“On May 5, 2012, while everyone else was waiting for the “Super Moon” astrophotographer Alan Friedman was out capturing this super image of a super Sun from his back yard in Buffalo, NY!
Taken with a specialized telescope that can image the Sun in hydrogen alpha light, Alan’s photo shows the intricate detail of our home star’s chromosphere — the layer just above its “surface”, or photosphere.
Prominences can be seen rising up from the Sun’s limb in several places, and long filaments — magnetically-suspended lines of plasma — arch across its face. The “fuzzy” texture is caused by smaller features called spicules and fibrils, which are short-lived spikes of magnetic fields that rapidly rise up from the surface of the Sun.
On the left side it appears that a prominence may have had just detached from the Sun’s limb, as there’s a faint cloud of material suspended there.”
If you took a picture of the Sun at the same time each day, would it remain in the same position? The answer is no, and the shape traced out by the Sun over the course of a year is called an analemma. The Sun’s apparent shift is caused by the Earth’s motion around the Sun when combined with the tilt of the Earth’s rotation axis. The Sun will appear at its highest point of the analemma during summer and at its lowest during winter. Analemmas created from different Earth latitudes would appear at least slightly different, as well as analemmas created at a different time each day. The analemma pictured to the left was built up by Sun photographs taken from 1998 August through 1999 August from Ukraine. The foreground picture from the same location was taken during the early evening in 1999 July.
The Sun’s rotation creates a spiral pattern in the solar magnetic field in interplanetary space, known as the Parker spiral. The drag produced by the spiraling magnetic field causes angular momentum to be transferred away from the Sun. This diagram shows the heliospheric current sheet that separates the regions of space where the magnetic field points toward or away from the Sun.
This year’s second total lunar eclipse on Saturday (Dec. 10) will offer a rare chance to see a strange celestial sight traditionally thought impossible.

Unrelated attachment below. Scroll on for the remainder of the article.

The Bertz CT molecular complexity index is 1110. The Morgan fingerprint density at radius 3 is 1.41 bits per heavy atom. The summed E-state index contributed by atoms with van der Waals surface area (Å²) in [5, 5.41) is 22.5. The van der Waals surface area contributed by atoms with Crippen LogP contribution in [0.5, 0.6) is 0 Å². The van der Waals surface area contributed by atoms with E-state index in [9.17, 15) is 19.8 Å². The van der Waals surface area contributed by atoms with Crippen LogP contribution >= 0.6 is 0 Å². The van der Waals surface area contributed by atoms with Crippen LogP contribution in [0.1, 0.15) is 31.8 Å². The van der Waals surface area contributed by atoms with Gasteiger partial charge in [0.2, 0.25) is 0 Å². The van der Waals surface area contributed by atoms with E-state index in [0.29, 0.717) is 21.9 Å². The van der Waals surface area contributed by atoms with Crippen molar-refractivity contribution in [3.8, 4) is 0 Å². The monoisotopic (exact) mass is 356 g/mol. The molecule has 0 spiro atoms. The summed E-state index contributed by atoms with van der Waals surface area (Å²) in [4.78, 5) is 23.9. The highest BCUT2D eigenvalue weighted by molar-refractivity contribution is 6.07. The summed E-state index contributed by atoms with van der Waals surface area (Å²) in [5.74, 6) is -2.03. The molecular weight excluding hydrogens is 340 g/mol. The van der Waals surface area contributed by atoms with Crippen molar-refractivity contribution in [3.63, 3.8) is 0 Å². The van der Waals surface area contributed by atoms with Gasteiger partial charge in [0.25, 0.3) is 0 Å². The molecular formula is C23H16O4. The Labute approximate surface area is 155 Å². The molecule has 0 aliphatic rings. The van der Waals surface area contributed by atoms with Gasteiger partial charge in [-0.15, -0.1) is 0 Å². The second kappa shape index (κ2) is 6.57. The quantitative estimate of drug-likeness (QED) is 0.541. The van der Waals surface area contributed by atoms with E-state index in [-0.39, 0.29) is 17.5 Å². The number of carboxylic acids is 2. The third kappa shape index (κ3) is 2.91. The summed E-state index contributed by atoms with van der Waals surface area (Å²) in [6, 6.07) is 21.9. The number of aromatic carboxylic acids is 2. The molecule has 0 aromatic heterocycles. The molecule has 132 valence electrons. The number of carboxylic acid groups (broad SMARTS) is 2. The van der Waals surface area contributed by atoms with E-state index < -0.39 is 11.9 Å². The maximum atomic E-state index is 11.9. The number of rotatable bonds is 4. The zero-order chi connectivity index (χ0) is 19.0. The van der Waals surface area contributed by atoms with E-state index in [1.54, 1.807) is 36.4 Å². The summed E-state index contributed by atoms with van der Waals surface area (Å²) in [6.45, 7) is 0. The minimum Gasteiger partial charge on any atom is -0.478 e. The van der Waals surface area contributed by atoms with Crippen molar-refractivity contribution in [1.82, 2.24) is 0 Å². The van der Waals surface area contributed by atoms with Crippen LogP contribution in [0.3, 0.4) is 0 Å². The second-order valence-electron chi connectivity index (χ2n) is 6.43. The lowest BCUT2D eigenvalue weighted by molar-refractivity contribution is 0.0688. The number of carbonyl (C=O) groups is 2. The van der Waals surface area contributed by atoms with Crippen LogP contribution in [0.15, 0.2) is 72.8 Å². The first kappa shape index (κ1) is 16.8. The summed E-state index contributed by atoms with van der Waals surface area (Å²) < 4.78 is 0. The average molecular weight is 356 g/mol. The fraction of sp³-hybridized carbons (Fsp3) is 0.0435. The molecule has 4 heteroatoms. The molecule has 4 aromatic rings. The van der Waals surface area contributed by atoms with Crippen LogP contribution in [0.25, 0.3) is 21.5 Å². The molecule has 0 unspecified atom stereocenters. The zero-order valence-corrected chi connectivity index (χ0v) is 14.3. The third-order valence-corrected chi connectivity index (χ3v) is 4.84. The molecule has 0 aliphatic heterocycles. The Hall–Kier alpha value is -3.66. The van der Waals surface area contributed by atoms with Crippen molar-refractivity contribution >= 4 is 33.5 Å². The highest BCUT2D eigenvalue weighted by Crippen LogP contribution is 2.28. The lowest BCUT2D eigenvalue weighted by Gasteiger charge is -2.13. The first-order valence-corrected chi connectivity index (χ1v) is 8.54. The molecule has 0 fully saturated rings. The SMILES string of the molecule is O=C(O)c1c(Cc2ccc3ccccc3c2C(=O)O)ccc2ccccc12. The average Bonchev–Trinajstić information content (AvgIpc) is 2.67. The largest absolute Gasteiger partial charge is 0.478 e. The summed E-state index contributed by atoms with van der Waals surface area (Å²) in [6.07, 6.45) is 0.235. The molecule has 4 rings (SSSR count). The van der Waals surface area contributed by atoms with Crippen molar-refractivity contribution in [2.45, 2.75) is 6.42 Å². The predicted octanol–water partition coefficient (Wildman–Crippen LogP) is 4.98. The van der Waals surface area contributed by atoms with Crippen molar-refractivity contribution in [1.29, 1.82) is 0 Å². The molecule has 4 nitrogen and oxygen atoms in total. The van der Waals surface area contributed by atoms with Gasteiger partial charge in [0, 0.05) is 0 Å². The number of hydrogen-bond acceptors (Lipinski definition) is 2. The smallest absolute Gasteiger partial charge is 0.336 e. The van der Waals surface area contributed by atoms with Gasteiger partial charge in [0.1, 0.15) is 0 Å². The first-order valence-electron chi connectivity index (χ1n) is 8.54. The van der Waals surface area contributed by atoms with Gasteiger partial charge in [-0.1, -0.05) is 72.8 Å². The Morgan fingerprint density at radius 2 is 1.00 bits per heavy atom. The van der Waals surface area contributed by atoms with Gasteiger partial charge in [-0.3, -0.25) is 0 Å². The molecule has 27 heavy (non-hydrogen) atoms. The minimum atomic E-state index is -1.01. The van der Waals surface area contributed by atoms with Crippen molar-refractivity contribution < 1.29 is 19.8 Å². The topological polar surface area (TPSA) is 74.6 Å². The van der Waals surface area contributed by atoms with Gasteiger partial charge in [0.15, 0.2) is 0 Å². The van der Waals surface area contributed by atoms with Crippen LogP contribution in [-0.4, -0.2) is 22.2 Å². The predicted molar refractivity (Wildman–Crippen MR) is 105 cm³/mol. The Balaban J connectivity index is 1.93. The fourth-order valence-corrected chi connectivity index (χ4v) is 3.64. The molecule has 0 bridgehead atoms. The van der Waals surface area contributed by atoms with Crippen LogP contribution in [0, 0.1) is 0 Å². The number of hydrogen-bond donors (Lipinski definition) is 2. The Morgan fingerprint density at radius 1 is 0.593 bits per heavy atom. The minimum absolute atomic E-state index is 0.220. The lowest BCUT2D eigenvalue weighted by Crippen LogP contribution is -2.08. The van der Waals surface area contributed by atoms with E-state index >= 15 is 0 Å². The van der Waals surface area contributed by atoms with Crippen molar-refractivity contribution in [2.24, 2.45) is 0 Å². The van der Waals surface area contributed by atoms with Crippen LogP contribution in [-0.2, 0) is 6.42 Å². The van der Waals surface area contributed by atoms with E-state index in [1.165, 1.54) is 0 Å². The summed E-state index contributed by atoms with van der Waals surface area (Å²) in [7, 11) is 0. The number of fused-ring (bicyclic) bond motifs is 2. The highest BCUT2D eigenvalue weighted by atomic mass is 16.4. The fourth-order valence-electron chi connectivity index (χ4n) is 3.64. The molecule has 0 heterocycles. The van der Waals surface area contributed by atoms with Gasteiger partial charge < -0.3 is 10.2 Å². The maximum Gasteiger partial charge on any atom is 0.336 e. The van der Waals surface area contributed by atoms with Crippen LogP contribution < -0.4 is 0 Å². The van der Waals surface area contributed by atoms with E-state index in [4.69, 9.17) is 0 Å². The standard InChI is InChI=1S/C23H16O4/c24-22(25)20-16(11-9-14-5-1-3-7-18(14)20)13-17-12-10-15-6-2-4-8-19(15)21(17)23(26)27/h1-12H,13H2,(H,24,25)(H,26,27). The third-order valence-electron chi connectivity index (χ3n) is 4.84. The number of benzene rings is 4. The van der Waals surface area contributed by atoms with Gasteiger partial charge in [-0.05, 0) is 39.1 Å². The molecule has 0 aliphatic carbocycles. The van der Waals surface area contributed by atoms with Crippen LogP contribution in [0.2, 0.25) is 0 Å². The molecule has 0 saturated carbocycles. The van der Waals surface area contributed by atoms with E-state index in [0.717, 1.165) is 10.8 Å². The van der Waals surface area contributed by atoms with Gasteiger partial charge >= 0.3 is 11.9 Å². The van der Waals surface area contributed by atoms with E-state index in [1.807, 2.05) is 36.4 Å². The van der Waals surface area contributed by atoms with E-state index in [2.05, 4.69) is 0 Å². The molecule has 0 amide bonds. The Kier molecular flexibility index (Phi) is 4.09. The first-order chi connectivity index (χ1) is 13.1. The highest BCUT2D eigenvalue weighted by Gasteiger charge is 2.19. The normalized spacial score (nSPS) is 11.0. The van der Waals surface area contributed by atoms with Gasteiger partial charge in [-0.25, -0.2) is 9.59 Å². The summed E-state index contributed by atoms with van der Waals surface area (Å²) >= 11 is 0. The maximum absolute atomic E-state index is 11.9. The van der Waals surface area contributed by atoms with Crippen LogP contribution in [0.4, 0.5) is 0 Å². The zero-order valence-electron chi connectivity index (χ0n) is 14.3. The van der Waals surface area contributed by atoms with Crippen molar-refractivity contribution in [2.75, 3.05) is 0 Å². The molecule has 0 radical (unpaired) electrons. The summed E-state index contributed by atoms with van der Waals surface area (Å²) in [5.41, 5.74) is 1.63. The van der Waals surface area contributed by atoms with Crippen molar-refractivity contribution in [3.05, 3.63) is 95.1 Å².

For most places in the United States and Canada, there will be a chance to observe an unusual effect, one that celestial geometry seems to dictate can’t happen. The little-used name for this effect is a “selenelion” (or “selenehelion”) and occurs when both the sun and the eclipsed moon can be seen at the same time.
But wait! How is this possible? When we have a lunar eclipse, the sun, Earth and moon are in a geometrically straight line in space, with the Earth in the middle. So if the sun is above the horizon, the moon must be below the horizon and completely out of sight (or vice versa).
And indeed, during a lunar eclipse, the sun and moon are exactly 180 degrees apart in the sky; so in a perfect alignment like this (a “syzygy”) such an observation would seem impossible.
A solar prominence is a feature from the Sun’s surface that reaches out to space. It is often shaped as a loop and, although actually very large, cannot be seen without the aid of a strong telescope and some filters. Just how large they really are? Well, the largest ever to be observed, which was captured by SOHO, was estimated to be 350,000 km long. That’s nearly ten times the entire circumference of the Earth.
This image shows the approximate size of the Earth compared to the Sun. The Earth is about 8,000 miles in diameter and the Sun is 865,000 miles in diameter.
Here is one of the sharper views of the Sun ever taken. This stunning image shows remarkable details of a dark sunspot across the image bottom and numerous boiling granules which appear like kernels of corn across the top. Taken in 2002, the picture was made using the Swedish Solar Telescope operating on the Canary Island of La Palma.